Acupuncture Points Notebook

Location Guides:

: Zulinqi : Foot Governor of Tears

GB-41 : Foot Shaoyang Gall Bladder 41

Shu-Stream and Wood point

Confluent point of the Dai Mai, coupled with Waiguan SJ-5
Horary point of the Gall Bladder channel

In the depression distal to the junction of the 4th and 5th metatarsal bones, on the lateral side of the tendon of m. extensor digitorum longus branch to the little toe.

Perpendicular insertion 0.5 - 1 cun

Incorrect angle will not enable the needle to pass between the shafts of the forth and fifth metatarsal bones.

TCM Actions:
Spreads liver qi
Benefits the chest, lateral costal region and breasts
Clears the head and benefits the eyes
Transforms phlegm and dissipates nodules

TCM Indications:
  • Pain of the lateral costal region, fullness of the chest with inability to catch the breath, rebellious qi with dyspnoea, chest painful obstruction, pain of the supraclavicular fossa, inversion counterflow of the four limbs, scrofula, swelling of the axilla, enuresis, malaria.
  • Headache, one-sided headache, head wind, dizziness, visual dizziness, pain of the occiput, pain of the vertex, pain of the outer canthus, redness, swelling and pain of the eyes, lacrimation, dry eyes, deafness and tinnitus, propensity to gnaw the tongue and cheek, swelling of the submandibular region and cheek, swelling of Tianyou SJ-16, toothache.
  • Distension and pain of the breast, breast abscess, menstrual disorders, inhibited menstruation.
  • Pain of the hip, pain of the lower leg, fixed painful obstruction, wandering pain, swelling and pain of the feet, pain and contraction of the toes, swelling and pain of the dorsum of the feet, all disorder of the feet.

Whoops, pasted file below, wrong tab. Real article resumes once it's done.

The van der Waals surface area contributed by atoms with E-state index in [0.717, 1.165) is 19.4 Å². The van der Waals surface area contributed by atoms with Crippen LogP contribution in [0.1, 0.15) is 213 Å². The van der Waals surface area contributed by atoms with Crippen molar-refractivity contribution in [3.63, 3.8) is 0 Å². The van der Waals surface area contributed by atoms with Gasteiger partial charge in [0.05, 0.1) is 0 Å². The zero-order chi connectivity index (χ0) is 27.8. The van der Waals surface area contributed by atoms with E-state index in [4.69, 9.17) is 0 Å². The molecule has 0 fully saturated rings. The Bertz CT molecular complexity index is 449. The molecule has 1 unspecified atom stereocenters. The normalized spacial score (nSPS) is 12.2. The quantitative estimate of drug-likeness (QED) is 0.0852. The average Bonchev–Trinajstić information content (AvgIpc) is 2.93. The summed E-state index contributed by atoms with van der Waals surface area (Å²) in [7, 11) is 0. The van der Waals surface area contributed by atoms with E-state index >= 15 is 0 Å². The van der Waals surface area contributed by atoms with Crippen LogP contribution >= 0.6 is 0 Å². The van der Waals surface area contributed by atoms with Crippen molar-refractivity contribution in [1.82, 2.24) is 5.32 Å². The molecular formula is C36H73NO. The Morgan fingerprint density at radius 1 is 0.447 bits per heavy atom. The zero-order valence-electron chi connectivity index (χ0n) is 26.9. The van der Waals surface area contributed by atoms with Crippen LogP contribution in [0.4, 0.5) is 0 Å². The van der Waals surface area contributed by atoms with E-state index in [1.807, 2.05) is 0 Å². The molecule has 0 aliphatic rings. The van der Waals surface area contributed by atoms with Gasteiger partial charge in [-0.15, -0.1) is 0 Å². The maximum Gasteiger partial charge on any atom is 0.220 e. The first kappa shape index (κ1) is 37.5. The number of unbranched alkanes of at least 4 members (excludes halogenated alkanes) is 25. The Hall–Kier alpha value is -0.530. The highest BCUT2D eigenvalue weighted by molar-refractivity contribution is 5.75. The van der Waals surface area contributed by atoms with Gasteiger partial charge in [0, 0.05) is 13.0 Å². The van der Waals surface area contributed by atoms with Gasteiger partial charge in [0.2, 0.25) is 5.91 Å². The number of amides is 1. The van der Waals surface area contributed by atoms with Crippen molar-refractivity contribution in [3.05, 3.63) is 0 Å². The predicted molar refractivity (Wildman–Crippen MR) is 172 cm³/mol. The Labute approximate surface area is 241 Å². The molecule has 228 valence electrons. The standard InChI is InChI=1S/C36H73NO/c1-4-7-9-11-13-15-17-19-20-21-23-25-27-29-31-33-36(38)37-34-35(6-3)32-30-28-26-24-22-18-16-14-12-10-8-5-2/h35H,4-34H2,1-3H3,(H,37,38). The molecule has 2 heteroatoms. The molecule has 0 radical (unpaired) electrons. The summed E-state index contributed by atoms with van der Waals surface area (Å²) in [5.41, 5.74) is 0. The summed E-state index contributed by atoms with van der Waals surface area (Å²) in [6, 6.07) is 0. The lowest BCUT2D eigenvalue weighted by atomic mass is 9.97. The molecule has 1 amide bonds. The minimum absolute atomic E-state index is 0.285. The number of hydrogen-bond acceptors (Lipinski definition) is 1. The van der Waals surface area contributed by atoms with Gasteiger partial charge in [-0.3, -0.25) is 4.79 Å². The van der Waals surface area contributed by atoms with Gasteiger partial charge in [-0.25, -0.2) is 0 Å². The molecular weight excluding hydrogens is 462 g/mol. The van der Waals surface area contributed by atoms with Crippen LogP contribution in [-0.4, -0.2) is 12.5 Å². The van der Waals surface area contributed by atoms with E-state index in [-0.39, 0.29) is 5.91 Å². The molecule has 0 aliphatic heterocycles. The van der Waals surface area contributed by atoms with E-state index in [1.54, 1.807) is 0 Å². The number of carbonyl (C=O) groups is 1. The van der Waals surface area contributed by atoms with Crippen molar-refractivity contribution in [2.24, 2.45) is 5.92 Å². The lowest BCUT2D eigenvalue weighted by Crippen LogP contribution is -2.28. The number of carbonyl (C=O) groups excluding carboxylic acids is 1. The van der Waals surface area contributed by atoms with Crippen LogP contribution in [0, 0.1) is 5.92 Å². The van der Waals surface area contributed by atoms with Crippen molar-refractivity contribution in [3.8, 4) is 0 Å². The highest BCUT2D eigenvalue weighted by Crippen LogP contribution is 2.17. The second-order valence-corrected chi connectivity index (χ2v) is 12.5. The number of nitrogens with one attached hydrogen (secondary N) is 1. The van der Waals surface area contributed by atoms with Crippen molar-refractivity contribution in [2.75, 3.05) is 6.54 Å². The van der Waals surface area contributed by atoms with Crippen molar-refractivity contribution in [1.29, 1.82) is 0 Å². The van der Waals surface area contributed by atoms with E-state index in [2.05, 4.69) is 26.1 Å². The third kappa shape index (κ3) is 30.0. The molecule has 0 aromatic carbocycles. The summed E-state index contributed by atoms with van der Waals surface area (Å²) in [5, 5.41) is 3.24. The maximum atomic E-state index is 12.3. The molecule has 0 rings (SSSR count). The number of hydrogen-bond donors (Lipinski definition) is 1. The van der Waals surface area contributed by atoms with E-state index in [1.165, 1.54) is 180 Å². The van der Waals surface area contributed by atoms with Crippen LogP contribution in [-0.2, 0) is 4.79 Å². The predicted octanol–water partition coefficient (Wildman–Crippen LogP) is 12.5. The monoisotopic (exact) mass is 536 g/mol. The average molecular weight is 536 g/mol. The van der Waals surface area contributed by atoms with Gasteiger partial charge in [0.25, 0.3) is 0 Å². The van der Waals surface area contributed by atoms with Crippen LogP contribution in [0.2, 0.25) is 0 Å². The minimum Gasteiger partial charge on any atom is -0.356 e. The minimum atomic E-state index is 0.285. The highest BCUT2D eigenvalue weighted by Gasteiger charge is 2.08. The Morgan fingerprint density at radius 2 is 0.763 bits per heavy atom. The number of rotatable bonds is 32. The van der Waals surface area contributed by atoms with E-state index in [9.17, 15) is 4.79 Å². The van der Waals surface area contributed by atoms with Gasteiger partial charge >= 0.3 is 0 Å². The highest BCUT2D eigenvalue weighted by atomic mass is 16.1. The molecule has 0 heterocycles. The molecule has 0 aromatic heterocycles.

Superficial Innervation: Superficial fibular (peroneal) nerve (L4 - S1)
    Dermatome Segment: L5, S1

    Mainly used for physical symptoms of Liver qi stagnation, manifesting in pressure and pain along the Gall Bladder channel, especially around the waist due to its association with with the Dai Mai and around the head and eyes due to its name.


    Ling Shu Ch. 19, on the Four Seasonal Qi, advises using the Shu-Stream points, unless the diseases are in the Fu organs, in which case the He-Sea points are chosen.

    Ling Shu Ch. 34, On the Five Disturbances, advises piercing this point with Xianxi GB-43, Xiangu St-42 and Neiting St-44 after bleeding stagnant blood in the vessels to remove disturbing Qi in the limbs causing counterflow.


    Yuen (2005, The Eight Extraordinary Vessels) notes that this point, along with Houxi SI-3, is a Shu-Stream point instead of an Luo point like all the other extraordinary vessels because Dai mai pathology is concerned with releasing accumulation that we have stored internally back out into the world, while the other extraordinary vessels are about absorbing from the outside world.

    The name of this point reflects this function as crying is the natural response to releasing our accumulated rubbish back out into the world.


    In Thai massage:
    Acupressure point (Salguero & Roylance, 2011, Encyclopedia of Thai Massage)

    Reference Notes: (click to display)